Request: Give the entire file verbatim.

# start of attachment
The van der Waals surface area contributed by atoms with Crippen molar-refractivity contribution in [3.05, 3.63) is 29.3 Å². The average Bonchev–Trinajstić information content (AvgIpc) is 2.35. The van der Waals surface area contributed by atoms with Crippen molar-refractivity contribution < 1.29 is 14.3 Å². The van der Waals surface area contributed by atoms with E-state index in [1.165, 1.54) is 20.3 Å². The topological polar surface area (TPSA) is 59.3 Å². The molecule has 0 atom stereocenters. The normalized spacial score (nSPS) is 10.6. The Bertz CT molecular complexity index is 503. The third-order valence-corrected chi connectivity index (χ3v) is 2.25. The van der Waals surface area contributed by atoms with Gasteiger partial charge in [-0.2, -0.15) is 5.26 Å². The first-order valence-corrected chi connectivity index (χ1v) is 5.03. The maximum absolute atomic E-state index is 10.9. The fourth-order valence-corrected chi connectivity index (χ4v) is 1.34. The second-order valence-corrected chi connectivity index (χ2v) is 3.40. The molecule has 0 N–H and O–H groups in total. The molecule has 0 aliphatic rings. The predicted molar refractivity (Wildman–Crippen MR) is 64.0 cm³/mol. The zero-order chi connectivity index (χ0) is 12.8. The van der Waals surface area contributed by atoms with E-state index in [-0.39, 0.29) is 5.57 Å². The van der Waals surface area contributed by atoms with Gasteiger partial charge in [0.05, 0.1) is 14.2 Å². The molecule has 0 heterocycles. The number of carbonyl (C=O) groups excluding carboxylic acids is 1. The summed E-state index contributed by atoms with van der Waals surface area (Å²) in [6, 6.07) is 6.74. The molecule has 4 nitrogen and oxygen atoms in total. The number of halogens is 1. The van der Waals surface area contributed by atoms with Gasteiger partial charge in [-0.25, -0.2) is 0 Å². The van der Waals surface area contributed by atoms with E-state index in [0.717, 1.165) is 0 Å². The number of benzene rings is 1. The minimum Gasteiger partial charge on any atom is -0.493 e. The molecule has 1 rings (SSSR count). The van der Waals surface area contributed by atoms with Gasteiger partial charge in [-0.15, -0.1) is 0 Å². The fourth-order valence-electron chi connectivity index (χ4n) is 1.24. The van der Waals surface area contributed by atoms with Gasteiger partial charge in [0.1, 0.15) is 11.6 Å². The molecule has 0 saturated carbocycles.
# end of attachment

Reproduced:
The van der Waals surface area contributed by atoms with Crippen molar-refractivity contribution in [3.05, 3.63) is 29.3 Å². The average Bonchev–Trinajstić information content (AvgIpc) is 2.35. The van der Waals surface area contributed by atoms with Crippen molar-refractivity contribution < 1.29 is 14.3 Å². The van der Waals surface area contributed by atoms with E-state index in [1.165, 1.54) is 20.3 Å². The topological polar surface area (TPSA) is 59.3 Å². The molecule has 0 atom stereocenters. The normalized spacial score (nSPS) is 10.6. The Bertz CT molecular complexity index is 503. The third-order valence-corrected chi connectivity index (χ3v) is 2.25. The van der Waals surface area contributed by atoms with Gasteiger partial charge in [-0.2, -0.15) is 5.26 Å². The first-order valence-corrected chi connectivity index (χ1v) is 5.03. The maximum absolute atomic E-state index is 10.9. The fourth-order valence-corrected chi connectivity index (χ4v) is 1.34. The second-order valence-corrected chi connectivity index (χ2v) is 3.40. The molecule has 0 N–H and O–H groups in total. The molecule has 0 aliphatic rings. The predicted molar refractivity (Wildman–Crippen MR) is 64.0 cm³/mol. The zero-order chi connectivity index (χ0) is 12.8. The van der Waals surface area contributed by atoms with E-state index in [-0.39, 0.29) is 5.57 Å². The van der Waals surface area contributed by atoms with Gasteiger partial charge in [0.05, 0.1) is 14.2 Å². The molecule has 0 heterocycles. The number of carbonyl (C=O) groups excluding carboxylic acids is 1. The summed E-state index contributed by atoms with van der Waals surface area (Å²) in [6, 6.07) is 6.74. The molecule has 4 nitrogen and oxygen atoms in total. The number of halogens is 1. The van der Waals surface area contributed by atoms with Gasteiger partial charge in [-0.25, -0.2) is 0 Å². The van der Waals surface area contributed by atoms with E-state index in [0.717, 1.165) is 0 Å². The number of benzene rings is 1. The minimum Gasteiger partial charge on any atom is -0.493 e. The molecule has 1 rings (SSSR count). The van der Waals surface area contributed by atoms with Gasteiger partial charge in [-0.15, -0.1) is 0 Å². The fourth-order valence-electron chi connectivity index (χ4n) is 1.24. The van der Waals surface area contributed by atoms with Gasteiger partial charge in [0.1, 0.15) is 11.6 Å². The molecule has 0 saturated carbocycles.